Khurram Longi · October 16, 2008 9:58pm

We met on top of a mountain in Prades, near Perpignan in l981. He was guest speaker at the tiny film festival where I was visiting a friend. We were both put up in the same, horrible, spa-hotel, and we spent four days together, howling with laughter and making a friendship that I will miss more than I can say. I loved him very much.

Ellen Bilgore - October 16, 2008 5:25pm · October 16, 2008 10:26pm

A great friend, mentor and hero of astounding generosity, to both me and my partner. Not even my Mum read the 17 drafts of my first feature, but Mark did! I still can't believe his humour, wisdom, love, support and friendship are no more. I hope he knew how loved and admired he was in return. He had so much left to give to the world, so many more stories to tell. We are so very, very sad.

Ian Poitier · October 16, 2008 10:36pm

Mark was my first cousin and we were at Whitgift School together in the post-war years. Given his obvious talents it was no suprise to our family that he found the law unappealing and soon launched on a career in film and TV drama. We were immensely proud of his achievments in that field, and usually only found out about the awards and so on that he received by reading the newspapers - never from him, we practically had to drag the details out of him on his next visit. He always made time for his family, even though we knew it was sometimes very difficult with his busy schedule. He will be sorely missed by all of us.

Quentin Bristow · October 16, 2008 10:37pm

Mark's father and our father were cousins. Unfortunately we did not get together very often over the years living at different ends of the globe, but Mark was always in our thoughts. It was lovely to catch up with him in Italy last year but sad to have said our last goodbys - He will be sadly missed by the NZ Shivas family.

Lesley Buckleigh (nee Shivas) · October 17, 2008 3:19am

I have known Mark since kindergarten and stayed in touch for over sixty years. Unfortunately I live in California and will be unable to attend the service. I am so sad to get this news!

Margaret (Burrows) Weitkamp · October 17, 2008 3:54am

A true gentleman, a classy act, and bloody good fun. Totally incomparable and one of a kind, I consider myself lucky to have known him.

Lindsay Shapero · October 17, 2008 8:58am

I first met Mark when I was 18 and a very junior secretary, with very grand pretensions, working at the BBC. He took me under his wing and without his help and support I would never have made it through the system, first working in production and then progressing to Script Consultant. He was a trusted friend and also, as Head of Drama, a trusted and highly respected boss. Thirty years on from that first meeting in the Television Centre bar with Mark, and I'm a writer and, as ever, he was still there, reading and commenting, on, always with great patience, always with great enthusiasm, and always with that wonderfully dry sense of humour, my own scribblings. There are many working today in TV and film, commissioning executives, producers, script editors, writers, who would not have got where they are without him. He knew when to cut the red tape to get the right person with the right skills into the right place. There are not many who have the courage to do that. Mark also became a respected friend of my family, particularly to my father, John Box, and to my father's friends. We last saw Mark at my own father's Memorial Service three years ago. And we were looking forward so much to seeing him again this coming November at the launch of my father's biography. And next year at the launch of my own novel, another project which he quietly nutured along the way. The world and the industry is a very sad place, a much lesser place, without him. He will be, already is, very, very greatly missed.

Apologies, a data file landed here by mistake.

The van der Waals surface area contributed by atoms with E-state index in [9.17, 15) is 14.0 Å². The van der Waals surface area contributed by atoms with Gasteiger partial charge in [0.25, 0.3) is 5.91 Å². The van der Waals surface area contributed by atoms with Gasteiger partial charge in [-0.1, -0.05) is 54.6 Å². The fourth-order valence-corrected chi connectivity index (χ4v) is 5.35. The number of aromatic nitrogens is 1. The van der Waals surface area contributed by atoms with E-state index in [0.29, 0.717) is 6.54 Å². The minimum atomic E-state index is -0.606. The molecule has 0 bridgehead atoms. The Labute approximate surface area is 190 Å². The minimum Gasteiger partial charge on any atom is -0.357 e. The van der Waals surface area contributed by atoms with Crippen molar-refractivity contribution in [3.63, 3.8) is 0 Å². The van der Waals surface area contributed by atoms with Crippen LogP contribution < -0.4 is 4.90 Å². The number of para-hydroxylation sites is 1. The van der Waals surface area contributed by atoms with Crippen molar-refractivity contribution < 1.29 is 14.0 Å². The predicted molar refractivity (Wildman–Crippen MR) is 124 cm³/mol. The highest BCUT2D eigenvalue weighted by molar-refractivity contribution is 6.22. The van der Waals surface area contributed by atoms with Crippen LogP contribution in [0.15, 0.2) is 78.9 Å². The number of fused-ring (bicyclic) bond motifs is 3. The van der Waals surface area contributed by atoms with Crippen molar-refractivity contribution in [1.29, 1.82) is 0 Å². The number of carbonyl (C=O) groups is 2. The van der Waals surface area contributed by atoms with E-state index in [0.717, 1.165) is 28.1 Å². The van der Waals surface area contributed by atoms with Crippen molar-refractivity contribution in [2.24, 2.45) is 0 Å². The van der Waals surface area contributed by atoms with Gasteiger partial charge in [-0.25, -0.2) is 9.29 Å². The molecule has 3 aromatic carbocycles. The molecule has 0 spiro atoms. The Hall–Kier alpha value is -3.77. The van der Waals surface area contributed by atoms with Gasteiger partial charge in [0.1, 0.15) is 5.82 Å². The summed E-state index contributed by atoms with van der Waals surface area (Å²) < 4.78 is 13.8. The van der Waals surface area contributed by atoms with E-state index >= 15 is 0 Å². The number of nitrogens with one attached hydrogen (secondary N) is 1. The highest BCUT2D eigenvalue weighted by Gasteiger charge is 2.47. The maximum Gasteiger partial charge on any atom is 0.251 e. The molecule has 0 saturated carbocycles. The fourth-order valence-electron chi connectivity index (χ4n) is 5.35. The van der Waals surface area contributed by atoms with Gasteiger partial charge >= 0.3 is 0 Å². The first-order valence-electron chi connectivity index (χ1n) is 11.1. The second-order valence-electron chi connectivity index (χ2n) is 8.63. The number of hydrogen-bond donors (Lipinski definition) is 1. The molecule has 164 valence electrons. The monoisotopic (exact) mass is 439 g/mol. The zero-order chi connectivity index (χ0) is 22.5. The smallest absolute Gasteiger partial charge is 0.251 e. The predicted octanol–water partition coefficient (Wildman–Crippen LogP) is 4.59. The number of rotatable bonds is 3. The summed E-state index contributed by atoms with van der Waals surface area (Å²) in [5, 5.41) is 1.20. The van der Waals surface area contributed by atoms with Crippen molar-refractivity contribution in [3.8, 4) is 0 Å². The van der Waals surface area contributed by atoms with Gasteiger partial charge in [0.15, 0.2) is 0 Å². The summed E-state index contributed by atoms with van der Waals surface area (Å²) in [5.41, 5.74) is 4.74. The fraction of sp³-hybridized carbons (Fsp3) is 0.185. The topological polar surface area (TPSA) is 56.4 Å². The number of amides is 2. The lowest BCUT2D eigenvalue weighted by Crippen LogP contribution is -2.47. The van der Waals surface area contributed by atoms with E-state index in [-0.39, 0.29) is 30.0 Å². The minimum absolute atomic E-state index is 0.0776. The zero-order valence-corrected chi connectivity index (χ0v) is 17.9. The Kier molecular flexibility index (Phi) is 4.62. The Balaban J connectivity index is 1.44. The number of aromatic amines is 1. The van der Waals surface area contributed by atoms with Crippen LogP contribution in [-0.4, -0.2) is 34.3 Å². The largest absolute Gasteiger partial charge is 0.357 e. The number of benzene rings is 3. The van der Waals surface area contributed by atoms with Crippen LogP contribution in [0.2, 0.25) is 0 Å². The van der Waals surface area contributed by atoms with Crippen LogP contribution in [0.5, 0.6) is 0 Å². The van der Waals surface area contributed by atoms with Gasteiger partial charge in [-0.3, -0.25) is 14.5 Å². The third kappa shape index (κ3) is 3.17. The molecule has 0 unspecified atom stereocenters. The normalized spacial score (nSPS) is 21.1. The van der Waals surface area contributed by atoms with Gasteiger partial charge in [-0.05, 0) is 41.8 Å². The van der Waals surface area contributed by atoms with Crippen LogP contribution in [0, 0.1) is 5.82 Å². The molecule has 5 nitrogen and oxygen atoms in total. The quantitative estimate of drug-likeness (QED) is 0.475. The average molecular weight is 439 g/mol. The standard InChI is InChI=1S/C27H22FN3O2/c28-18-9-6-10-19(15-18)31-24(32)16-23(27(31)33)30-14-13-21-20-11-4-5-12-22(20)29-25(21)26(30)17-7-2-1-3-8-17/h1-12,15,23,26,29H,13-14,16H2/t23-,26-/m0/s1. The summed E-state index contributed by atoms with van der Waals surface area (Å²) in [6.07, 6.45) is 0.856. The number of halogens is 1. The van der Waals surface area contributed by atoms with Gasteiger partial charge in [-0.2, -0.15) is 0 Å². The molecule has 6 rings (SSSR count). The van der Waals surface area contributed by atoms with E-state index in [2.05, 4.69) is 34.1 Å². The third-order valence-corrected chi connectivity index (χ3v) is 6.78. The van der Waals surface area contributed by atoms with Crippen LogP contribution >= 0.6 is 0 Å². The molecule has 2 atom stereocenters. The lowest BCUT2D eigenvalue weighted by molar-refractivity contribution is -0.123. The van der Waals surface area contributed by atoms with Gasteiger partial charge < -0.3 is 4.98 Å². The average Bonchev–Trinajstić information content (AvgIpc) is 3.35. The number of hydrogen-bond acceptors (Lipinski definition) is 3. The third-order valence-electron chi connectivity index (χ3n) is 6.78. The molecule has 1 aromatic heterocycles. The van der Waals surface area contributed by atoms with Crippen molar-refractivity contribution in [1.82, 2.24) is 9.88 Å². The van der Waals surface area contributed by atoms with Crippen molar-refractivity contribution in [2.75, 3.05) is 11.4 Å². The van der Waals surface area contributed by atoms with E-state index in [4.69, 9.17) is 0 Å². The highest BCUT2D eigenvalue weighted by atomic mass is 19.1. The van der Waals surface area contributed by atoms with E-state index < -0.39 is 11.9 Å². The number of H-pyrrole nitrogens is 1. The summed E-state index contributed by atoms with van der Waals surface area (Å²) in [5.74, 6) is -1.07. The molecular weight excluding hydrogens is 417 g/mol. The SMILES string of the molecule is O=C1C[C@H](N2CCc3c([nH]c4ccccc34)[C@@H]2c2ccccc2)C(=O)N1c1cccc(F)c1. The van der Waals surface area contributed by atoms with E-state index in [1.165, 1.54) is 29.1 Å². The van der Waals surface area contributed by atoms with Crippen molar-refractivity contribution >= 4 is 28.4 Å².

SUSAN GANDAR · October 17, 2008 9:59am

Mark's benign and incisive objectivity in matters professional, and his wicked but understated sense of humour after hours were things we needed for much much longer.

Mike Downey · October 17, 2008 10:30am

I had the pleasure of working with Mark on a film project. Rarely does one find such insight, care and attention - all wrapped up with grace and humour. He made it seem so easy! Like others, I shall miss him...